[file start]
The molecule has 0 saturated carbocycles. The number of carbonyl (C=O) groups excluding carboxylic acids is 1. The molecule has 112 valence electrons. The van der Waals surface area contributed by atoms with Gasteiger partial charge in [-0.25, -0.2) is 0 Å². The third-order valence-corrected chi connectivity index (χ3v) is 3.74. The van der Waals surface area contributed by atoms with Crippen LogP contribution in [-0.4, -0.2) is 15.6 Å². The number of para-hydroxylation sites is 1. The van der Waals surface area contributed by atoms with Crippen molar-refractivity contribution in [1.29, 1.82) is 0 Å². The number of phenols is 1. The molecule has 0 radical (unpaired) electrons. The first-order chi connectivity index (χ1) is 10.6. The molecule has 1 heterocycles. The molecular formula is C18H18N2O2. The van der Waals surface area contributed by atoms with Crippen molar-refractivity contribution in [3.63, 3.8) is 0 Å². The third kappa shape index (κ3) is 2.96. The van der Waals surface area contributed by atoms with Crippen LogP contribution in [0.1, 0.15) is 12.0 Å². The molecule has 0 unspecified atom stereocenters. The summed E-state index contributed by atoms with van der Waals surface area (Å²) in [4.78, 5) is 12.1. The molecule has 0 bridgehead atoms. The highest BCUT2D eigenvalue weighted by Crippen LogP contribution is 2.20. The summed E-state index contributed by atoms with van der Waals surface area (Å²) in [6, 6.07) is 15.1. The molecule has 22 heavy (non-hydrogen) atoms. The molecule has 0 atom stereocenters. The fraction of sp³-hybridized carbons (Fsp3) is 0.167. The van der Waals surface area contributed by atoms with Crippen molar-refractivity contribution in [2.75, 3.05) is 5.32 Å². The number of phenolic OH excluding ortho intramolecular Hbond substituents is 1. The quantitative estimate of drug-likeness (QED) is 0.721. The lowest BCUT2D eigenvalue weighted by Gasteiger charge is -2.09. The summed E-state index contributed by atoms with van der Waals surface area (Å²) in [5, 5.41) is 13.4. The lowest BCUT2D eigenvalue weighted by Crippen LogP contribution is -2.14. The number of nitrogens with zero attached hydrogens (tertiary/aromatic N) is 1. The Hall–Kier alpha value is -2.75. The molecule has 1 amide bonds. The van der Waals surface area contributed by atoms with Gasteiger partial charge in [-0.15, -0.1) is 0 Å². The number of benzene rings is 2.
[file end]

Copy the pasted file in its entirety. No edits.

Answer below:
The molecule has 0 saturated carbocycles. The number of carbonyl (C=O) groups excluding carboxylic acids is 1. The molecule has 112 valence electrons. The van der Waals surface area contributed by atoms with Gasteiger partial charge in [-0.25, -0.2) is 0 Å². The third-order valence-corrected chi connectivity index (χ3v) is 3.74. The van der Waals surface area contributed by atoms with Crippen LogP contribution in [-0.4, -0.2) is 15.6 Å². The number of para-hydroxylation sites is 1. The van der Waals surface area contributed by atoms with Crippen molar-refractivity contribution in [1.29, 1.82) is 0 Å². The number of phenols is 1. The molecule has 0 radical (unpaired) electrons. The first-order chi connectivity index (χ1) is 10.6. The molecule has 1 heterocycles. The molecular formula is C18H18N2O2. The van der Waals surface area contributed by atoms with Crippen molar-refractivity contribution in [3.63, 3.8) is 0 Å². The third kappa shape index (κ3) is 2.96. The van der Waals surface area contributed by atoms with Crippen LogP contribution in [0.1, 0.15) is 12.0 Å². The molecule has 0 unspecified atom stereocenters. The summed E-state index contributed by atoms with van der Waals surface area (Å²) in [4.78, 5) is 12.1. The molecule has 0 bridgehead atoms. The highest BCUT2D eigenvalue weighted by Crippen LogP contribution is 2.20. The summed E-state index contributed by atoms with van der Waals surface area (Å²) in [6, 6.07) is 15.1. The molecule has 22 heavy (non-hydrogen) atoms. The molecule has 0 atom stereocenters. The fraction of sp³-hybridized carbons (Fsp3) is 0.167. The van der Waals surface area contributed by atoms with Crippen molar-refractivity contribution in [2.75, 3.05) is 5.32 Å². The number of phenolic OH excluding ortho intramolecular Hbond substituents is 1. The quantitative estimate of drug-likeness (QED) is 0.721. The lowest BCUT2D eigenvalue weighted by Gasteiger charge is -2.09. The summed E-state index contributed by atoms with van der Waals surface area (Å²) in [5, 5.41) is 13.4. The lowest BCUT2D eigenvalue weighted by Crippen LogP contribution is -2.14. The number of nitrogens with zero attached hydrogens (tertiary/aromatic N) is 1. The Hall–Kier alpha value is -2.75. The molecule has 1 amide bonds. The van der Waals surface area contributed by atoms with Gasteiger partial charge in [-0.15, -0.1) is 0 Å². The number of benzene rings is 2.